By Hayley Stobbs R.Ac, CNC
Pranayama, also known as breathing therapy, directly affects the mind-body through balancing the nervous system. Nervous system balancing benefits neuro-endocrine signalling, our cells, tissues, and organs, from head to toe, as the potent ripple effect of calm energy (expansion) replaces tension (contraction).
“Respect your uniqueness. Drop your comparison. Relax into your being.” – Rumi
Breathwork is an 'anchor' to focus on during meditation, which is an mindful, inner cultivation practice as the body-mind sits in stillness without external distractions. The practice of meditation involves awareness of the present moment, often with the help of an anchor (breathing, visualization, words, etc.), while observing thoughts and noises without judgement.
Benefits of Breathwork Meditation
Reduces pulse and blood pressure.
Raises efficiency of breathing.
Improves ability to solve problems, to concentrate, and self-control.
Helps to preserve the aging brain: Increased grey matter/cortical thickness and decreased amygdala
size in brain.
Reduced or enhanced functionality in neuro-endocrine connections.
Reduced stress, anxiety, fight or flight response.
Improved digestion, resilience, happiness, and much more.
How to do alternate nostril breathwork (Nadi Sodhana Pranayama):
Sodhana means cleansing in Sanskrit. This exercise cleanses and purifies the pathways of the meridians. Inhalation opens the Yin in the body, and nourishing deficient qi. The exhalation closes yang and can reduce excessive qi. It can also increase the flow of qi for soothing energy blockages or stagnation.
How Dr. Sara Gottfried explains alternate nostril breathing:
"In Sanskrit, it’s called Nadi Shodhana, and yogis have been performing it for thousands of years. It’s only recently that we Westerners have learned that breathing unilaterally through the right nostril activates the sympathetic nervous system and left hemisphere of the brain, and that unilaterally breathing through the left nostril activates the parasympathetic nervous system (the relaxation response) and right hemisphere of the brain."
When I can’t sleep at night, I do 10 rounds of left-nostril breathing to calm my nervous system (as measured by heart rate variability). Unilaterally breathing through the left nostril works by activating the parasympathetic nervous system, the rest-and-digest response, and the right hemisphere of the brain. Cover your right nostril, and inhale through your left nostril for a slow count to five. Exhale through your left nostril. Repeat five to ten times, or for best results, continue for three to eleven minutes."
This is an energetically neutral practice. Aim for 5 – 15 minutes in the morning and in the evening, on an empty stomach.
1) Sit in a comfortable position with a straight back. The back of the left hand rests on the knee.
2) Use the ring finger and thumb of the right or left hand to alternately block the nostrils.
3) Start by blocking the right nostril at the bridge of the nose. Exhale completely out the left. Inhale through the left for 8 - 10 counts, exhale out the right for 8 - 10 counts. Inhale through the right for 8 - 10, exhale out the left for 8 - 10. This is one cycle.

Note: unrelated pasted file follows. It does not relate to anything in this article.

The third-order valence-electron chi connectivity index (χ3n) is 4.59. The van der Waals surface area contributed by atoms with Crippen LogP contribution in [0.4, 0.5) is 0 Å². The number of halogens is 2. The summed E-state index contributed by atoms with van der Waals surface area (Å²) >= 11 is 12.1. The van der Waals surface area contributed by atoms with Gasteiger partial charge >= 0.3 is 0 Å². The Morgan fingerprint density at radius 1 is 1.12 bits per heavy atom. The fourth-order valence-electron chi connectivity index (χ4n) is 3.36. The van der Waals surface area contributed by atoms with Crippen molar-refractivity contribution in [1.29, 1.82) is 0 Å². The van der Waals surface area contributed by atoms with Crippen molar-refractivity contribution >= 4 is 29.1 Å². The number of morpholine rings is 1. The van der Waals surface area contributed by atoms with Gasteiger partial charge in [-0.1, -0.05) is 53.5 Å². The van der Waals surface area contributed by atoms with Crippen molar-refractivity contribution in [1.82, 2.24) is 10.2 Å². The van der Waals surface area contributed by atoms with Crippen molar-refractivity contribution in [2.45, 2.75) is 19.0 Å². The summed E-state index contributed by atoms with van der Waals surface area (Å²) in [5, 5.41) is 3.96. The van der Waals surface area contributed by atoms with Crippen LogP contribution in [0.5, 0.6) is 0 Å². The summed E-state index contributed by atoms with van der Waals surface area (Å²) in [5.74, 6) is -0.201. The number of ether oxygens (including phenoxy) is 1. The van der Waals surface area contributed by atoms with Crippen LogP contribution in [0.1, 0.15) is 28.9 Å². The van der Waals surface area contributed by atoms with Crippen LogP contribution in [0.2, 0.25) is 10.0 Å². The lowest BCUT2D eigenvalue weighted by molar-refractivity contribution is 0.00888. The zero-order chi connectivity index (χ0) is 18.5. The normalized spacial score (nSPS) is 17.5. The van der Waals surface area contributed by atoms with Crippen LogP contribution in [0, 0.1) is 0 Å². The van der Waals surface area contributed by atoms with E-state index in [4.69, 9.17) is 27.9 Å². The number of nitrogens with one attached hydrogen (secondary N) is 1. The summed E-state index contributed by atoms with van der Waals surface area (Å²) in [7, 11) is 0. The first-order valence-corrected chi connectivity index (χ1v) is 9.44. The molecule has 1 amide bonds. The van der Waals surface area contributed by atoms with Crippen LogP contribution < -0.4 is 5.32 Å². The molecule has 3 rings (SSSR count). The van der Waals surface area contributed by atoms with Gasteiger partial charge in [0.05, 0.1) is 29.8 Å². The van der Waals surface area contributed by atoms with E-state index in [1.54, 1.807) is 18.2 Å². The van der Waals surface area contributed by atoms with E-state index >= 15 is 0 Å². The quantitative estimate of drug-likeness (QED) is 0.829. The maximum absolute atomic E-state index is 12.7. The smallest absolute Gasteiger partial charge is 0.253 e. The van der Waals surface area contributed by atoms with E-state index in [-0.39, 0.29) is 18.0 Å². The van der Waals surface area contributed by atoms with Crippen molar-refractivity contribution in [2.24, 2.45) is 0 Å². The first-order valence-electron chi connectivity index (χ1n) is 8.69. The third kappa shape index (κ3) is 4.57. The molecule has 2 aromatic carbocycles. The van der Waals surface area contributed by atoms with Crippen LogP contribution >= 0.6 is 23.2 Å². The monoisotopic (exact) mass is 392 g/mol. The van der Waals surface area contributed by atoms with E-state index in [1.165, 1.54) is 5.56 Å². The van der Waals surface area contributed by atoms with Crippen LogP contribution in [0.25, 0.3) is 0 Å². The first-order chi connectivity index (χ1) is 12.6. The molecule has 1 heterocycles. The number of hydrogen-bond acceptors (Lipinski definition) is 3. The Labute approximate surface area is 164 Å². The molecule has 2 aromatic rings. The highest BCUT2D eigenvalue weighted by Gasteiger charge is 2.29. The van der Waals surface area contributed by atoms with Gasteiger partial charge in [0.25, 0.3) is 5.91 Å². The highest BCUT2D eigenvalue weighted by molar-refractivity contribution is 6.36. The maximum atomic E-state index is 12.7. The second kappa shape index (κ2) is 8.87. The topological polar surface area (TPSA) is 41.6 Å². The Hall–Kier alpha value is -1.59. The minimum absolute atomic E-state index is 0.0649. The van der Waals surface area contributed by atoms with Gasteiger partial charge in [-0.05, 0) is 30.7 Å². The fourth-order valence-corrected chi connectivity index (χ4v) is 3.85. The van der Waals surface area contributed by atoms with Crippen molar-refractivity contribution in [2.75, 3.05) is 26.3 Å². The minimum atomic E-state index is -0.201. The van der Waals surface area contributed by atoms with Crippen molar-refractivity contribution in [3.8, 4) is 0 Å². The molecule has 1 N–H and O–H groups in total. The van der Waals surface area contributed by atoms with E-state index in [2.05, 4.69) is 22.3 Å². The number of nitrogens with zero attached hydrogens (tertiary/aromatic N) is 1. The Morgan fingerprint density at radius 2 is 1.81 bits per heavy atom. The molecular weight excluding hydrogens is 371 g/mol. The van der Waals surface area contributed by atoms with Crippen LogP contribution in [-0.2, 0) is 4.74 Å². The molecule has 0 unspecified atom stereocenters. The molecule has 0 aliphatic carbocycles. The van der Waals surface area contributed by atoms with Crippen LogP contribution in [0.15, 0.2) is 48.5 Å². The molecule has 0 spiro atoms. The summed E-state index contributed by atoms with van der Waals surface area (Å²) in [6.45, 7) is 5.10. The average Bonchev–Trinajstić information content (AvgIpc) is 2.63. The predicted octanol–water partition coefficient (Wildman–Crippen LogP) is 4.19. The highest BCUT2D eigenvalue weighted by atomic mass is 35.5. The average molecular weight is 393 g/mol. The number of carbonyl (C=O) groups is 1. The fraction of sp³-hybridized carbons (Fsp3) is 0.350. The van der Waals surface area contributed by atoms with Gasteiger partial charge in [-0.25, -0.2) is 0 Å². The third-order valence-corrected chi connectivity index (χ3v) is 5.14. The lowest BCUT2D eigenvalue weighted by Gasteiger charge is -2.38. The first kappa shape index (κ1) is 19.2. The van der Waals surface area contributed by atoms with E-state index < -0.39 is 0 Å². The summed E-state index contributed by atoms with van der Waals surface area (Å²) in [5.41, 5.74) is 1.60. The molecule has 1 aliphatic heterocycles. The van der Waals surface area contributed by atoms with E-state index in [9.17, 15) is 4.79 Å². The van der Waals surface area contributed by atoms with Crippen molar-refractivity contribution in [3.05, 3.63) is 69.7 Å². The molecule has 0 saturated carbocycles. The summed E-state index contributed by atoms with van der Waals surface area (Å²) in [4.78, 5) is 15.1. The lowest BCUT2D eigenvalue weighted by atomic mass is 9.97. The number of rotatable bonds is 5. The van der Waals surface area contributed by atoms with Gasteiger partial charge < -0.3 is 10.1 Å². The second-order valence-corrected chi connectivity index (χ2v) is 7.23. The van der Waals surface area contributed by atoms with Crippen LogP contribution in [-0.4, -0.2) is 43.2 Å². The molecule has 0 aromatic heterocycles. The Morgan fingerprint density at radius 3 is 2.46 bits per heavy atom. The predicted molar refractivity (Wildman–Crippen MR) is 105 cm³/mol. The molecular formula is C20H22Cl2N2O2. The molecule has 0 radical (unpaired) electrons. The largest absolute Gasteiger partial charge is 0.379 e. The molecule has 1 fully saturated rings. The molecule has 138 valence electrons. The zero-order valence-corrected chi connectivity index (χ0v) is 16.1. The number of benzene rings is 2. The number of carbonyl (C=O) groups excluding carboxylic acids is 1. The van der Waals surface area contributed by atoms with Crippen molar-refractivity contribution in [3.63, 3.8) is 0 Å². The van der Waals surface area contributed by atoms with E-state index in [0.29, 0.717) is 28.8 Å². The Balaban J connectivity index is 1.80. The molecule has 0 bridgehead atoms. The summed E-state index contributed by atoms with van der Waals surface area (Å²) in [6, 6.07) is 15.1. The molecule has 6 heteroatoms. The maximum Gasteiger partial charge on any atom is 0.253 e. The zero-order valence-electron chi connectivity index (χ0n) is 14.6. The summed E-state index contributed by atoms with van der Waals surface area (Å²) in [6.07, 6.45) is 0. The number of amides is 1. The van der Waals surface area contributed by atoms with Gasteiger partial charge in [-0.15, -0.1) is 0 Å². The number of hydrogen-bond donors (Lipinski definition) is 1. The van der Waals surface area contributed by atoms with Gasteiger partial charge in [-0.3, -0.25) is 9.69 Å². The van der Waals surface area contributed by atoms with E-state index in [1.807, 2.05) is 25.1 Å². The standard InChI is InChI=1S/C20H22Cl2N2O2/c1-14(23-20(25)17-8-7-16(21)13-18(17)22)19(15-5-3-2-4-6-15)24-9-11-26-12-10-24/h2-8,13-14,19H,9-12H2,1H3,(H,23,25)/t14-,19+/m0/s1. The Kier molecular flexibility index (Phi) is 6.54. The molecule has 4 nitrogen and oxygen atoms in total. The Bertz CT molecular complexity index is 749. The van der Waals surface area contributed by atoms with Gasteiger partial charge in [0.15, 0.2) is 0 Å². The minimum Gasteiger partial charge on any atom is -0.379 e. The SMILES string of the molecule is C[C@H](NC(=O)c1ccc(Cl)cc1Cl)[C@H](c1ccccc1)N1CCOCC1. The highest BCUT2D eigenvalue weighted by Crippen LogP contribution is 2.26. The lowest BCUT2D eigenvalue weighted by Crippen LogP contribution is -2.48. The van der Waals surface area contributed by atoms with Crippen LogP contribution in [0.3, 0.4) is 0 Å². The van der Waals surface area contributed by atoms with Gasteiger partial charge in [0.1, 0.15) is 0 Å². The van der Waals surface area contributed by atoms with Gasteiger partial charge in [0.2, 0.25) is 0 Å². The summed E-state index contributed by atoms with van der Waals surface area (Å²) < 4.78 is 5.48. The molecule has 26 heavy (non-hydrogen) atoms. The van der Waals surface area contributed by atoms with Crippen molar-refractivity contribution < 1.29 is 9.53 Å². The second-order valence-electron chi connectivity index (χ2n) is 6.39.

4) Complete 8 – 10 cycles, 1 - 2 times per day.
Nadi Sodhana to increase yin in the body
Just 15 min per day can eliminate menopausal symptoms, which is a state of yin deficiency according to Chinese medicine. Its calming effect on the nervous system and balancing effect on hormones is quick and usually its only side effect is greater mental and emotional equilibrium. Aim for 5 – 15 minutes in the morning and in the evening, on an empty stomach.
1) Find a comfortable seated position.
2) Start by blocking the right nostril at the bridge of the nose. Breathe in the left nostril for a count of 8. At the top of the breath retain the breath for a count of 8.
3) Exhale out the right. Inhale in the right for a count of 8, retain the breath for 8, exhale out the left.
4) This is one cycle. Repeat for 10 or more.
“Practicing a regular, mindful breathing exercise can be calming and energizing and can even help with stress-related health problems ranging from panic attacks to digestive disorders.” -
Andrew Weil, M.D
Tranquilizing Breathing Practice
1) Place the tip of your tongue on the roof of your mouth. Breathe in for 4 counts through your nose.
2) Hold your breath for 7 counts.
3) Quietly breathe out for 8 counts through your mouth.
Repeat 4 - 8 cycles, 1 - 2 times per day.
1) Breathe in for four counts through your nose.
2) Hold for four counts.
3) Breathe out for four counts through your nose or mouth.
4) Hold for four counts.
Repeat steps 1 – 4 for 5 – 20 minutes per day.
”I breathe in peace, I breathe out calm. Peace. Calm.”
My favourite mantra/meditation, adapted from “The Last Best Cure” by Donna Jackson
May I be love, love, and be loved.
May I be filled with compassion and kindness.
May I be safe and protected.
May I be happy and healthy.
May I be courageous and strong.
May my life unfold with ease.
”Take some quiet time for yourself. Turn down the volume and listen for the calm, still voice at your center. There. . . Isn’t that better?” ~ Daniel Grippo
- Pacific Rim College class notes, Energetics